Dovetail Cutter

The 45 or 60 sides of this cutter are used to sidemill dovetails into a work piece.
Drill Mill / Angle End Mill

The angled tip of this end mill can be used to chamfer edges, countersink holes, or make shallow grooves. The tip usually has an 82, 90, or 100 included angle for countersinking different kinds of flathead screws.

Section 3 - Operations

Slotting

The most common operation for an end mill is slotting (Figure 4).  A single axis move brings the tool into the work, creating a channel close to the width of the tool.

FIGURE 4 - SLOTTING ALUMINUM WITH AN END MILL

To perform this operation properly:

         Choose a depth of cut no greater than the diameter of the tool

         Use a 2-flute end mill for deep cuts to evacuate chips more easily

         Use coolant for heavy cuts to evacuate chips

 

Side milling
Any cut using primarily the sharp sides of a milling cutter (end mill, shell mill, etc.) is referred to as side milling. With the right combination of feed & speed, side milling can produce a finer finish than end milling, since the motion of the tooth is more uniform across the work piece.

Most side milling on small machines is performed with an end mill. Cutting forces are higher due to the large area being cut. As such, depth of cut needs to be reduced, and should never exceed the radius of the cutter. Deep & heavy rough cuts will tend to bend the tool away from the work, which makes the cut shallower at the tip of the tool than at the base. Finish passes of about .005” to .010” depth of cut should be used to ensure a perpendicular edge.

Pocketing/Profiling

End mills can also be used to create pockets in a work piece.  On a manual machine, pockets can be cut only in rectangular/circular shapes.  The precise control of the X & Y axes on a CNC mill allows pockets of any shape to be cut (figure 5).  The tool can be fed into the work in either the Z axis, or one of the transverse axes.  If the end mill is plunged fully into the work, and then moved in X& Y axes, then the sides of the teeth perform most of the cutting.  By taking shallower plunges & larger stopovers, more of the cutting is performed by the ends of the mill.  Due to the changing directions of cutting forces during roughing, a finish pass is necessary to produce a precision surface.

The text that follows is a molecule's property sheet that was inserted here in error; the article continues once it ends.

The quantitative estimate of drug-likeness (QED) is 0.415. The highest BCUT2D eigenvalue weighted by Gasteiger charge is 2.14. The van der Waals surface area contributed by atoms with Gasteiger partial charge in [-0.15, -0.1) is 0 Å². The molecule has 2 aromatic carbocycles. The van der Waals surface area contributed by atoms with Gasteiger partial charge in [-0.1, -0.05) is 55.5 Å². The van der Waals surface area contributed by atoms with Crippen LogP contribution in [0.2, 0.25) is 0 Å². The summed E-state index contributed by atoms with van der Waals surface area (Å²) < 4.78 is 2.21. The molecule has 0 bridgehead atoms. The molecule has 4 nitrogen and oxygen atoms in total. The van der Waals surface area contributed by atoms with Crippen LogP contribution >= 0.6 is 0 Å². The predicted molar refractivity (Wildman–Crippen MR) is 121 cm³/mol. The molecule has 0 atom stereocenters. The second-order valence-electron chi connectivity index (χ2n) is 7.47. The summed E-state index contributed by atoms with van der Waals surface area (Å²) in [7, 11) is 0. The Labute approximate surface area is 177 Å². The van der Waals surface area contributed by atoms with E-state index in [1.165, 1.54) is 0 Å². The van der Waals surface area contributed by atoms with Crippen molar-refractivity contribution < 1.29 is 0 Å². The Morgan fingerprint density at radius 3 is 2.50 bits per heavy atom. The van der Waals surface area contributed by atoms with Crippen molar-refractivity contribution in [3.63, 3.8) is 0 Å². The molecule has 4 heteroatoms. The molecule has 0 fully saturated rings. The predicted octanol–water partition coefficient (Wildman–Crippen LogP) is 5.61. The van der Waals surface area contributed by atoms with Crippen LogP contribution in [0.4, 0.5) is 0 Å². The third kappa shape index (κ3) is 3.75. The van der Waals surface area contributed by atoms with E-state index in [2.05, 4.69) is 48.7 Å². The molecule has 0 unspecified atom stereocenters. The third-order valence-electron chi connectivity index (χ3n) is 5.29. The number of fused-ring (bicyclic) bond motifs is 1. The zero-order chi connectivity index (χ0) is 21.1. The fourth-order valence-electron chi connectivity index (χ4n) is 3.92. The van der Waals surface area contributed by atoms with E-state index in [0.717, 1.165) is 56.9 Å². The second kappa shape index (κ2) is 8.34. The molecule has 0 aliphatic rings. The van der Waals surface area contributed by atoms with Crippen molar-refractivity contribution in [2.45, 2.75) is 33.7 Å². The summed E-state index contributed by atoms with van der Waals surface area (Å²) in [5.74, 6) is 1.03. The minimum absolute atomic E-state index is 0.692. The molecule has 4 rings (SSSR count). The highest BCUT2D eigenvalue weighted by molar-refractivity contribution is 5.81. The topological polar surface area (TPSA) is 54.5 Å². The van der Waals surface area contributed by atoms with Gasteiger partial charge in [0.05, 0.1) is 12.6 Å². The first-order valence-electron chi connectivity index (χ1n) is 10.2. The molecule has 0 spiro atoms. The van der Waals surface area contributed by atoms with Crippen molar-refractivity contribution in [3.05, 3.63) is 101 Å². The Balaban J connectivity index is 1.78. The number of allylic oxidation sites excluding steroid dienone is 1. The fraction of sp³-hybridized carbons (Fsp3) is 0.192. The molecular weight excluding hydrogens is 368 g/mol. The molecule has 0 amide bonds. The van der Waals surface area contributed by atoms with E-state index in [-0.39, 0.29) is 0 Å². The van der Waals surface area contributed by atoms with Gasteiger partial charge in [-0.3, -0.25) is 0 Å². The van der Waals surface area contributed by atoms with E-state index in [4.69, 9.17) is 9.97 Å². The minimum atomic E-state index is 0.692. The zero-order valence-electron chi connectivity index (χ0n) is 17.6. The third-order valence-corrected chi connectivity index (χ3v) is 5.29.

Contour

This the process of milling an ill regular surface. This can simply creating an island as seen below in figure 5 or milling more complex curves like letters.  

FIGURE 5 - POCKET (LEFT) PROFILE (RIGHT) 

Face Milling

Face Milling uses a face mill to take large sweeps over the surface of the material each pass. Each pass is usually evenly spaced over the surface of the material as shown in the NCplot diagram in figure 6.

FIGURE 6 - FACE MILL NC PATH

The operation usually takes off a few thousands of an inch of material on the top of the block for squaring purposes. Also the face mill leaves a clean finish that can seen in figure 5 and 7.  Figure 5 notice the wide passes uses a 2 carbide tip face mill.  Figure 7 uses small passes to achieve the same result but uses a flat 4 flute end mill.

FIGURE 7 - FLAT 4 FLUTE FACE MILL